First Telephone in Indian Territory

(The Indian Pioneer Papers are the product of a project developed in 1936. The Oklahoma Historical Society teamed with the history department at the University of Oklahoma to get a Works Progress Administration (WPA) writers' project grant for an interview program. The program was headquartered in Muskogee and was led by Grant Foreman. The writers conducted more than 11,000 interviews and after editing and typing the work, the results were over 45,000 pages long. The following excerpt is from the interview of Ed Hicks, Tahlequah.)

The Cherokee telephone company which placed in operation the first line in Indian Territory, now Oklahoma, came into existence in 1886. A franchise authorizing the erection of the line was granted by the Cherokee National Council at Tahlequah in the autumn of 1885. Work was begun the following year and before its close the first telephone line was a reality, connecting Tahlequah with Fort Gibson in the Cherokee Nation, and with Muskogee in the Creek Nation.

Before the completion of the line much delay was experienced in communicating from Tahlequah with the Union Agency at Muskogee, and also with businessmen at the Cherokee capital. E.D. Hicks, a young business man of Tahlequah began thinking of the great convenience and value of more direct communication and suggested to a number of the leading men the convenience and feasibility of a telephone line. Much interest was aroused among those to whom he talked, with the result that a franchise was requested of the Cherokee National legislative bodies.

The route selected for the telephone line lay through some rugged and densely wooded sections. There was no surveyor. Contrary to the belief of many the route did not follow that of the old and long-used road lying between Tahlequah and Fort Gibson, but led over heights and ridges, through flat woods and down steep-sloped valleys. In order to get the proper direction it was often necessary to ascend a hill and carefully observe the sylvan scene. There were times, too, when the weather conditions were bad, heavy rainfalls, resultant mud, snow and sleet, and gloomy days when the wind blew coldly from the North. But steady progress was made. No one sought to impede the workers, and eventually completion of the preparation of the route was realized. All that was necessary was to make correct connections.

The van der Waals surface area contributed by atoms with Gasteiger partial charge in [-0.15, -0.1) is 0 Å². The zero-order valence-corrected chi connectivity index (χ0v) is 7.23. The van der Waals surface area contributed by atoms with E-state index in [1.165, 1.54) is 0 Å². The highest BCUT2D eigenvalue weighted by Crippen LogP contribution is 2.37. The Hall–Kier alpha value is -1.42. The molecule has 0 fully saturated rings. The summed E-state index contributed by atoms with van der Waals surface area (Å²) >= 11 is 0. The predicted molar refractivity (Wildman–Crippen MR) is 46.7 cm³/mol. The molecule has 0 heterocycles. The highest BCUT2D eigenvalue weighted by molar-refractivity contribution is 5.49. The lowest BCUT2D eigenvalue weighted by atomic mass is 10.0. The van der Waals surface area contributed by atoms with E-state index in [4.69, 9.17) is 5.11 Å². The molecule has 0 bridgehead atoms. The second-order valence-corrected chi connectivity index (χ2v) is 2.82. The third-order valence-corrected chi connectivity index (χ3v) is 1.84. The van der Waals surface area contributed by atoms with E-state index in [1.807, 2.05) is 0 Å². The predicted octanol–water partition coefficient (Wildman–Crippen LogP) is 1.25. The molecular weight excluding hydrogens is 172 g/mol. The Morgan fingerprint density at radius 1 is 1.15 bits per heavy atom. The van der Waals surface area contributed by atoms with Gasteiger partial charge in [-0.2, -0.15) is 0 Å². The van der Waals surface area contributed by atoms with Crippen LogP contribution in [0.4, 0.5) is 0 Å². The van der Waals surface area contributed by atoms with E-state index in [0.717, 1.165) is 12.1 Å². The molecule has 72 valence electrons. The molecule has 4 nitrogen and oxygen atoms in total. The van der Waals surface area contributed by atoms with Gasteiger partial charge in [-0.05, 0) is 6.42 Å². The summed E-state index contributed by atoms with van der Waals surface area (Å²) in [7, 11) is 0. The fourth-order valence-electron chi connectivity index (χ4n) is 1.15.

No one of the workers had ever seen connections made, for this was the first telephone being completed in all the vast Indian Territory. The workers were nonplussed, but in their time of difficulty a blue-coated soldier from the fort upon the hill arrived. He had learned back in Ohio how the connections were made and offered his services, which were gladly welcomed. With a rather brief period the telephone was in working order so far as the office at Fort Gibson was concerned, but the same connection must be made over at Tahlequah, twenty-three miles eastward over the telephone route. No one at the old capital knew anything about telephones, so a good-sized picture or diagram of the parts which were to be assembled and connected with the wire was placed in the hands of Manuel Spencer, a large and very black Negro, and mounted on a horse, Manuel set out for Tahlequah. He was several hours on the road but he finally arrived at the store of J.W. Stapler and Sons and handed the diagram to James S. Stapler. The latter carefully studied the diagram, then set out to work, and soon had the proper connections made. Talking was in order between Tahlequah and Fort Gibson.

The bell rang. From Tahlequah came the query from James S. Stapler, "Who is this?" From Fort Gibson went back the reply from E.D. Hicks, "The devil and I'm coming after you."

In the beginning of the efforts to secure permission from the Council to operate the telephone line there were some who had misgivings, for there were some very conservative members of the Council. Several of the leading native members were consulted and they decided that the franchise should be granted. A short "sample line" was utilized by two notables in testing the powers of the telephone. George Sanders, usually called Soggy Sanders, a large man, weighing probably 300 pounds stood at one end of the line, and another leading Indian of the name of Smith at the other. These men held an animated conversation in the native tongue. At conclusion of their talk Sanders laughed and remarked that the telephone was allright. "It talks in Cherokee," he said.

The Cherokee Telephone Company was in operation until 1896, when E.D. Hicks and W.P. Thompson established an exchange in Tahlequah and the name Tahlequah Telephone Company superceded the original name.

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